- Two men seriously hurt in crash near Fruitland (9/21/16)3
- Perryville man arrested for alleged patronizing prostitution, harassment (9/23/16)6
- Video and evidence largely confirm trooper's claims in April traffic stop shooting (9/23/16)7
- Cape man may lose eye after shovel beating, police say (9/25/16)2
- Funeral procession of former Cape Girardeau police chief Henry H. Gerecke (9/22/16)17
- Cape man accused of attacking pregnant girlfriend (9/22/16)
- Driver charged with manslaughter in crash that killed 2 (9/27/16)
- Show Me Center upgrades may allow facility to draw more elaborate shows (9/21/16)17
- Man convicted of Perryville convenience-store heist (9/21/16)
- Planning, design puts renovations of H-H building into hotel on hold (9/26/16)4
Building a college fund: Finding courage to take the first step may be the biggest hurdle
Parents looking to stash away money for both college and retirement can find themselves caught in a giant tug-of-war.
Do you make the sacrifice to fund a child's college education and worry about retirement later? Or do you assume that you'll find a way to cover college costs with loans or scholarships and focus on your own future instead?
"Often I find young families struggling with the issue of saving for retirement or saving for their children's college," says Kelly Darby, a financial representative with Modern Woodmen of America. "Through a proper needs analysis we can create plans that accomplish both aspects for the parents given the age of the family. It is possible to save for both on a limited income."
Maximizing savings now, for both retirement and college, is far preferable to planning a future built on student loans.
"Every dollar (you borrow) will cost you two, on average, by the time you finish paying off a loan," says Mark Kantrowitz, founder of college-cost resources Finaid.org and Fastweb.com. "When you're saving, you're keeping the interest. When you're borrowing, you're paying the interest."
Most experts agree that, if possible, you should save for both, early and often, particularly given the rising cost of tuition. The College Board found that college costs increased 26 percent in the past five years, an average that includes both four-year public and private schools. Parents have not been able to keep up. They were projected to meet just 16 percent of college costs in 2011, down from 24 percent in 2007, according to Fidelity Investments' fifth annual College Savings Indicator Study, released in August 2011.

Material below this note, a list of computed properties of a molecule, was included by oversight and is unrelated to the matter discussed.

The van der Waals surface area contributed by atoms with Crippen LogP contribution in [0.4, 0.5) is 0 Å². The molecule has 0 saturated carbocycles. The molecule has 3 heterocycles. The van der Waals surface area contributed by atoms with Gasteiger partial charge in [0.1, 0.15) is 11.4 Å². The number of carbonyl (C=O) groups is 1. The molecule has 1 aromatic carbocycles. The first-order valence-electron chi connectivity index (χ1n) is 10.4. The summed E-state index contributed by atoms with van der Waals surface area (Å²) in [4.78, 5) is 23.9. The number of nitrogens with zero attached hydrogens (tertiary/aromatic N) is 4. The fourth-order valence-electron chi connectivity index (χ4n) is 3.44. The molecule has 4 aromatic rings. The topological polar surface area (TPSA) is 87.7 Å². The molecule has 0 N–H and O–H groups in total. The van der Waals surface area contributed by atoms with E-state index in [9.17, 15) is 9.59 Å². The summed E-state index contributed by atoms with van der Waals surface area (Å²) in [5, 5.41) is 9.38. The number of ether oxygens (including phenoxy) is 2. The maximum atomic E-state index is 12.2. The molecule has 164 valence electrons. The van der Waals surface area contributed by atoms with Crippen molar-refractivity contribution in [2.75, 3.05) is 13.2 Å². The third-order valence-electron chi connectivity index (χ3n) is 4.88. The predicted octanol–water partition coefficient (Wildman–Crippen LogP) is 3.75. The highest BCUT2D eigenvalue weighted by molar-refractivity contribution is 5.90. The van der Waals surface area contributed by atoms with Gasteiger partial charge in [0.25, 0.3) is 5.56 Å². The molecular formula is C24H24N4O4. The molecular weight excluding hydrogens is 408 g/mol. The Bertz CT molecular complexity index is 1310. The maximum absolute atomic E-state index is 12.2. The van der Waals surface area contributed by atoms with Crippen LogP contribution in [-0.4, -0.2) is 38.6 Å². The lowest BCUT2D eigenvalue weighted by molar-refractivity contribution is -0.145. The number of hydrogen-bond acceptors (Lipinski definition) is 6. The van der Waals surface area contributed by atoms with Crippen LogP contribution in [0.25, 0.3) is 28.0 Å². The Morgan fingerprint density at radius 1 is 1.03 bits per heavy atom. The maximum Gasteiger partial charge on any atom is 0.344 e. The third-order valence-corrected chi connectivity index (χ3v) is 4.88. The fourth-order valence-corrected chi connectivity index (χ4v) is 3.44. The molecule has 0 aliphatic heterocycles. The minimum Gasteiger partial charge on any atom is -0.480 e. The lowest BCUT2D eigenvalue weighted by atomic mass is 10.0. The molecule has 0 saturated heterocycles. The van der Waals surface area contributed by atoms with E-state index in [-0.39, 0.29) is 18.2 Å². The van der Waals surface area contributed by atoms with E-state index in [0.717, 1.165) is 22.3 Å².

But the Fidelity study also found that parents are changing their savings behavior. Some 40 percent of parents with children younger than 5 started saving for college costs in a dedicated account, up from 27 percent in 2007.
"The sooner the better," Darby says of saving for your child's education. "When time is on your side, you can better plan how you will handle future setbacks. A lot of my clients begin the process of saving for their child's college as soon as the child is born. The longer you wait to begin a systematic savings plan, the more money it will take to accumulate the funds needed. With all of that said, it is never too late to start saving and each situation is unique."
For those who want to figure out how much they might need, Kantrowitz suggests setting a goal of one-third of expected college costs. "If you focus on the full amount, you'll feel overwhelmed and you may not even get started," he says.
Darby says to base the goal on the college the child chooses in the future.
"It is very difficult to get somewhere if you do not know where you are trying to go," she says. "College costs for the future do not go down; rather, they increase over time and as we have seen over the last few years they are rising faster than inflation. I advise clients to consider these issues when deciding the appropriate goal for their college savings program. At the very least, a parent should review the effects of inflation on the value of money in the future to determine the average cost of the college savings they should put back."